It's a closed system so there is no change in mass

- use a sheet instead of a stopper because stopper would fly off

- liquid came from water in sulfur


Experimental Errors:

- shake test tube, sulfur sticks to the sides

---- no reaction

- hole in rubber sheet

---gas would exit, loss in mass

- sheet is not on tight or fold in the sheet

---gas escapes, loss in mass

Mass of a Gas

It's a closed system so not change in mass


Experimental Errors:

- cap is not on tight enough

--- loss in mass

- wet on outside of bottle

---add mass

- not dry cap

---add mass

Conservation of Mass

In a closed system the mass will remain constant. Mass is always conserved, however in a nuclear reaction some mass it lost. The energy released in a nuclear reaction will be absorbed into surrounding material, adding mass to it, so the mass is not really "lost".

Laws of Nature

- must do many experiments to prove it is a law of nature

- laws of nature can be changed if something is proven not true

- there are limitations to these laws

- If there are not clouds sky will be blue if there is not pollution

Chapter 3

Properties of Substances and Objects

- Property of Object- describes substance (what it looks like)

- Property of Substance- describes what substance is made of

Mass and Volume

Aluminum and Brass have same volume, but different mass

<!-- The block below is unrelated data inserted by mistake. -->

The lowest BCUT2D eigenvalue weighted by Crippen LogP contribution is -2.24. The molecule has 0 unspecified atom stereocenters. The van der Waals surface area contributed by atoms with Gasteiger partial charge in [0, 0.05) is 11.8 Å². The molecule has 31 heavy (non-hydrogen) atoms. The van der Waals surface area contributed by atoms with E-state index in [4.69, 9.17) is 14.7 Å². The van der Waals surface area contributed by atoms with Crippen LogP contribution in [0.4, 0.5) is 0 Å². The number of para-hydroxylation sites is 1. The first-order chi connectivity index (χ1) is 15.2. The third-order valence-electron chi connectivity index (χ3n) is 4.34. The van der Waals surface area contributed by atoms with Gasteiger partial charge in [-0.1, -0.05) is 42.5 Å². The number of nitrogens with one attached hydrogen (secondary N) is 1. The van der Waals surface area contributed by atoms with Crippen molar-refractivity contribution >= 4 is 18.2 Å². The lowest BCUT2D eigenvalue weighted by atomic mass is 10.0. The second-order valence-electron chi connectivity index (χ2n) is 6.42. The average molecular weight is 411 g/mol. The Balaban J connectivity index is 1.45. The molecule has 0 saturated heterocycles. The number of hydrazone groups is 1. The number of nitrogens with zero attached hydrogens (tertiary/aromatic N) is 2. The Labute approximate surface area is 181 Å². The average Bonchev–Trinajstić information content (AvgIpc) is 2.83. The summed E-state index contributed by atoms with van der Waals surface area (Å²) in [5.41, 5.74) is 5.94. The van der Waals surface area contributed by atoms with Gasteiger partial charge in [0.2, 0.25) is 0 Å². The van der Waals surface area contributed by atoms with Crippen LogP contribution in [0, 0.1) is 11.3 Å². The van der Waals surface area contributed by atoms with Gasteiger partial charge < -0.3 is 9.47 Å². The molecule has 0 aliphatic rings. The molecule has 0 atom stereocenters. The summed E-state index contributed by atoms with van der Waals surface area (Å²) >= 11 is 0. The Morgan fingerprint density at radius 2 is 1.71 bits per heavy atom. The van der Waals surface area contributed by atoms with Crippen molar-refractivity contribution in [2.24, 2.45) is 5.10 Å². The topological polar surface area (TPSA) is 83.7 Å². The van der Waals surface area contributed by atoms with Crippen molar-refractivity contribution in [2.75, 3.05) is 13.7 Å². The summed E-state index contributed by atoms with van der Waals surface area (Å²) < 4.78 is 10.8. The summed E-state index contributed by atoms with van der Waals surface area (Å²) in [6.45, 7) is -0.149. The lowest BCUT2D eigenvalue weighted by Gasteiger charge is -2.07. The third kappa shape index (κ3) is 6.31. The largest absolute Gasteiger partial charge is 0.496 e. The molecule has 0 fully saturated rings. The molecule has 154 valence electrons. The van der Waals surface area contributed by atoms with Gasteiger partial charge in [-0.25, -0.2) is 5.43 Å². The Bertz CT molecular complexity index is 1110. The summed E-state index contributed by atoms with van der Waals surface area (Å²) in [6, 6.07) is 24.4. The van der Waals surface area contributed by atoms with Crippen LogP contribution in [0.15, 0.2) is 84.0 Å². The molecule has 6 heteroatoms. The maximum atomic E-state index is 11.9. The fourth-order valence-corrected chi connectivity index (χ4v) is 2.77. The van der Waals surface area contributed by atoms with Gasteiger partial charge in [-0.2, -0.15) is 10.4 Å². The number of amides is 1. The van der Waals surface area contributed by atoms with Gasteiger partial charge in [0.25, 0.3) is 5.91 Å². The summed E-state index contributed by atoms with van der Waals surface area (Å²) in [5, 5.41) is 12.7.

If two objects have the same volume and are the same substance, they has the same mass

If two objects have the same volume but are different substances, they will have a different mass


Experimental Errors:

- cylinder is wet when massed

---- adds mass

- water splashes out of graduated cylinder when putting long cylinder in

---- volume decreases

Density

g/cm3

Mass/volume= density

Density is property of a substance

Density of Solids

Cube 1 and slab have same density, Cube 2 has different density

Rocks have different densities because they are sedimentary so they are different substances compiled together. When you break them they each have a different amount of each substance


Experimental Errors:

- Measured volume of rock before massing

----adds mass, density increases

- measure from end of ruler, not zero

---- volume decreases, density increases

Density of Liquids

liquid A had more epsom salt than liquid B

epsom salt is magnesium sulfate


Experimental Errors:

- cylinder is wet on inside, contaminated

----numbers will change

- liquid sticks to inside wall of cylinder

---mass would increase, density would increase

- dry out graduated cylinder after you mass it

--- mass of the empty graduated cylinder too high

Density of a gas

Gas is carbon dioxide and it comes from sodium bicarbonate (baking soda)


Experimental Errors:

- hand not tight on bottle when taking out of water

---volume of gas too big, density decreases

- spill water when finding volume of bottle

--- volume decreases, density increases

- touch tablet after Mi

--- mass increase, density increases

- hole in tubing. taking too long to insert tubing

---- volume of gas too low, density increases

- air bubble in bottle

--- volume too high, density decreases

- Not putting foil back for Mf

---- bigger mass, density increases

The range of Densities

solids have high density, then liquids, and then gases have the lowest densities